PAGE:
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What can you do to improve your sleep habits? Conexus  Medstaff offers some sage advice.
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The Importance of Sleep: Our Top Tips for Nurses

  • Publish Date: Posted over 7 years ago
  • Author:by Kate Andrews

We spend about one-third of our lives asleep so it’s no wonder sleep is essential for our mental and physical health. Science shows that people who sleep for seven hours a night are healthier and live longer, proving that sleep really is the best meditation.

Less than 7 hours of quality sleep can not only lead to irritability but can:

A study conducted by researchers at Harvard Medical School found that insomnia is responsible for 274,000 workplace accidents and errors each year in the USA alone, adding up to $31 billion in extra costs, after interviewing 10,000 people.

With the reality of a 24-hour healthcare service it's no wonder a growing number of healthcare workers are suffering from chronic sleep deprivation and fatigue. So what to do? Believe it or not, you are not doomed to toss and turn! Grab your pillow and read our simple tips for a better sleep.

Skip your afternoon caffeine habit

It’s a no-brainer, drinking coffee or tea before bed won’t do you any favours. However you should also keep an eye on your afternoon drinks as caffeine can stay in your system much longer than you think.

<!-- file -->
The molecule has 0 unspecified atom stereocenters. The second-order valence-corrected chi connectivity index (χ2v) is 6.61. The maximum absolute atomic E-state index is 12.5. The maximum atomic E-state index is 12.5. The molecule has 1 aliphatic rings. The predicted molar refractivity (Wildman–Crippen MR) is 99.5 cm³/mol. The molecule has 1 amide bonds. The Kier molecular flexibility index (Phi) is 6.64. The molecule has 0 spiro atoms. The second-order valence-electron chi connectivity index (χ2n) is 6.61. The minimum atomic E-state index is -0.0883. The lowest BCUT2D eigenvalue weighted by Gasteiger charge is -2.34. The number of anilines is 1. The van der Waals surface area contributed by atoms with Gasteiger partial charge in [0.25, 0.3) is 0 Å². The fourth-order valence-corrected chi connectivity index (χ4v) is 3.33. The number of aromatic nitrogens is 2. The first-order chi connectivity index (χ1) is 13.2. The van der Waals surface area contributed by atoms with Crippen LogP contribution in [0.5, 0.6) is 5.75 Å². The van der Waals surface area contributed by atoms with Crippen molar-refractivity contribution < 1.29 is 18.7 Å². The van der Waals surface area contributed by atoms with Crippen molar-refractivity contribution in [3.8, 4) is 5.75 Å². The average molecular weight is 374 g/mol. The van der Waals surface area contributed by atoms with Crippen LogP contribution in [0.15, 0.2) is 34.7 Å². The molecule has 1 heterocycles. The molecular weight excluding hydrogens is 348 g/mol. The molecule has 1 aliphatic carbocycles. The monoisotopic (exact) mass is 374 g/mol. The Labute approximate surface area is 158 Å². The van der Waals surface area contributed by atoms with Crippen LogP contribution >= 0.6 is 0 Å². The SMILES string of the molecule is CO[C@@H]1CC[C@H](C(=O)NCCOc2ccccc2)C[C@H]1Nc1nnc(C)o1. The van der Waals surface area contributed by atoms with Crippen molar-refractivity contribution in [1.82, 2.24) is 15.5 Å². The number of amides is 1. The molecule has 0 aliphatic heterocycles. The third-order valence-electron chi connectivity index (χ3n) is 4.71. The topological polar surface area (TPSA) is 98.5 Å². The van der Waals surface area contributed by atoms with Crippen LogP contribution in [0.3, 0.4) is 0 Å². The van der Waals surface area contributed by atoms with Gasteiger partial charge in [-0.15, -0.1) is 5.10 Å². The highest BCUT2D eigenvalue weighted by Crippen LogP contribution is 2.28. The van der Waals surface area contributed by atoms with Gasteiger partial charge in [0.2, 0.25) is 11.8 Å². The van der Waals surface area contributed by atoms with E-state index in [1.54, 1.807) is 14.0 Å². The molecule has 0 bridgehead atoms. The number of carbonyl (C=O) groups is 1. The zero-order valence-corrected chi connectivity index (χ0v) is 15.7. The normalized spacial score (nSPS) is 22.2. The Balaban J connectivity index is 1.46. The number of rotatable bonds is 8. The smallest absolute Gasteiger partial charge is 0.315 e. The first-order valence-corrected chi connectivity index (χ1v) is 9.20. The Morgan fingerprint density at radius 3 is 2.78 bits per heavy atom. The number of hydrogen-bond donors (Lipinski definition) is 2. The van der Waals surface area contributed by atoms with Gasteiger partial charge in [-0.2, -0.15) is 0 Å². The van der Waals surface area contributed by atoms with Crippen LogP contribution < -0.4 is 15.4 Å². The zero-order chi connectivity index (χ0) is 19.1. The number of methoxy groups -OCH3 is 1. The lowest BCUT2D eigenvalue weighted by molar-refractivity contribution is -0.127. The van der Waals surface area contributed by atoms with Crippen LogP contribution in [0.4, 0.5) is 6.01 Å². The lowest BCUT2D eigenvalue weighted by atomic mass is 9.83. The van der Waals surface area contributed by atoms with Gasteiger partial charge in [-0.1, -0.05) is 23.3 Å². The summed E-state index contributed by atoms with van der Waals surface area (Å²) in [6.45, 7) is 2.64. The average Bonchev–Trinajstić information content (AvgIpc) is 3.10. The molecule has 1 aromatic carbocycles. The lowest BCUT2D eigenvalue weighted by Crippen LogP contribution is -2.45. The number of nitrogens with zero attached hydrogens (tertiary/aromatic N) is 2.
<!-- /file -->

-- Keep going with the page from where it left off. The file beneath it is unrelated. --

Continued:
Take a Nap

There is nothing that a nap can’t fix. A little snooze can help lift your spirits and can boost your memory, alertness and job performance. A NASA survey found a higher measure of alertness in pilots after just a 40-minute nap, and according to the Harvard Men’s Health Watch a 20 minute snooze has been shown to perk up shift workers.

Make sure you wind down

It’s important to wind down and help your brain go into neutral. Try more relaxing activities an hour or so before heading to bed, like taking a bath. By taking a warm bath (not hot!) your body will reach a temperature that’s ideal for rest and will help you fall asleep more quickly. That said, be aware that a hot bath might make it harder for you to drift off. It will raise your body temperature too high, making it more difficult for you to reach a sound slumber.

Set the mood

Bright light is one of the biggest triggers to our brains that it’s time to be awake so it’s no wonder that bright light too close to bedtime can make it hard to fall asleep. By dimming the lights before bed, your body knows it’s time to wind down. When it’s time to sleep make sure the room is dark, as even the smallest glow can disrupt your shut eye.


Try disconnecting an hour before bed. Turn the screens off and leave all gadgets out of reach to avoid the temptation of the infamous ‘one last check’. We can guarantee that by having tech-free zzz’s you’ll wake up feeling ready and refreshed. You won’t even have to press snooze!

If you still can’t sleep…

If you still can’t sleep, get out of bed. Don’t spend too much time in bed trying to get to sleep – it’s counterintuitive. Instead, get out of bed and do something quiet that doesn't stimulate your body, until you feel sleepy.